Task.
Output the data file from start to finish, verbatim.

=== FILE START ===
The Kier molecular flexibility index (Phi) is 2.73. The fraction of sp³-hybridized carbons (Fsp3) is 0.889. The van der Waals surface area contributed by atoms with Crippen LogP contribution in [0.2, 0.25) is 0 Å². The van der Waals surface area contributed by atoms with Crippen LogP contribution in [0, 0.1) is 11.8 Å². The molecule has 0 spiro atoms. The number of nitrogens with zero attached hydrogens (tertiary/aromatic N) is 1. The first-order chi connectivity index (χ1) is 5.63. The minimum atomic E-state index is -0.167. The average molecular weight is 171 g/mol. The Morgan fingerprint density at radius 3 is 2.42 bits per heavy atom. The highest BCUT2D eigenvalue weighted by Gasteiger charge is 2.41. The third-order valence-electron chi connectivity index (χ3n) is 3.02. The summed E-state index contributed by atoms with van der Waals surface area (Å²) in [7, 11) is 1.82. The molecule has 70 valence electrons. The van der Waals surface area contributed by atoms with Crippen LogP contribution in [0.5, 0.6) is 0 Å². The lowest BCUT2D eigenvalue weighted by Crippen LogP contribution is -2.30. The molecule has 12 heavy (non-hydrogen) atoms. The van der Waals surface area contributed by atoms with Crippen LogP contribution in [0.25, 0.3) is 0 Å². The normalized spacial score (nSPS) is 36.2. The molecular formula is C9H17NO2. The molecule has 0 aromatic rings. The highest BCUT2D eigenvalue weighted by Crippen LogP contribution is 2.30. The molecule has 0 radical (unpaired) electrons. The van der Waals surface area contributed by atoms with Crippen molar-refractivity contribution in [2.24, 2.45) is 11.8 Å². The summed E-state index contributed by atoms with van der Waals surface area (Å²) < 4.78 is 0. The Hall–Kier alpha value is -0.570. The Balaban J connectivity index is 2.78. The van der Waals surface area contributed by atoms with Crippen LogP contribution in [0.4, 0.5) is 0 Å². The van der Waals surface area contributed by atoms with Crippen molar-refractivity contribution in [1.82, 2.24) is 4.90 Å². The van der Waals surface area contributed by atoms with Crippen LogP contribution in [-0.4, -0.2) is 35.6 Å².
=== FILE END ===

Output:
The Kier molecular flexibility index (Phi) is 2.73. The fraction of sp³-hybridized carbons (Fsp3) is 0.889. The van der Waals surface area contributed by atoms with Crippen LogP contribution in [0.2, 0.25) is 0 Å². The van der Waals surface area contributed by atoms with Crippen LogP contribution in [0, 0.1) is 11.8 Å². The molecule has 0 spiro atoms. The number of nitrogens with zero attached hydrogens (tertiary/aromatic N) is 1. The first-order chi connectivity index (χ1) is 5.63. The minimum atomic E-state index is -0.167. The average molecular weight is 171 g/mol. The Morgan fingerprint density at radius 3 is 2.42 bits per heavy atom. The highest BCUT2D eigenvalue weighted by Gasteiger charge is 2.41. The third-order valence-electron chi connectivity index (χ3n) is 3.02. The summed E-state index contributed by atoms with van der Waals surface area (Å²) in [7, 11) is 1.82. The molecule has 70 valence electrons. The van der Waals surface area contributed by atoms with Crippen LogP contribution in [0.5, 0.6) is 0 Å². The lowest BCUT2D eigenvalue weighted by Crippen LogP contribution is -2.30. The molecule has 12 heavy (non-hydrogen) atoms. The van der Waals surface area contributed by atoms with Crippen LogP contribution in [0.25, 0.3) is 0 Å². The normalized spacial score (nSPS) is 36.2. The molecular formula is C9H17NO2. The molecule has 0 aromatic rings. The highest BCUT2D eigenvalue weighted by Crippen LogP contribution is 2.30. The molecule has 0 radical (unpaired) electrons. The van der Waals surface area contributed by atoms with Crippen molar-refractivity contribution in [2.24, 2.45) is 11.8 Å². The summed E-state index contributed by atoms with van der Waals surface area (Å²) < 4.78 is 0. The Hall–Kier alpha value is -0.570. The Balaban J connectivity index is 2.78. The van der Waals surface area contributed by atoms with Crippen LogP contribution in [0.4, 0.5) is 0 Å². The van der Waals surface area contributed by atoms with Crippen molar-refractivity contribution in [1.82, 2.24) is 4.90 Å². The van der Waals surface area contributed by atoms with Crippen LogP contribution in [-0.4, -0.2) is 35.6 Å².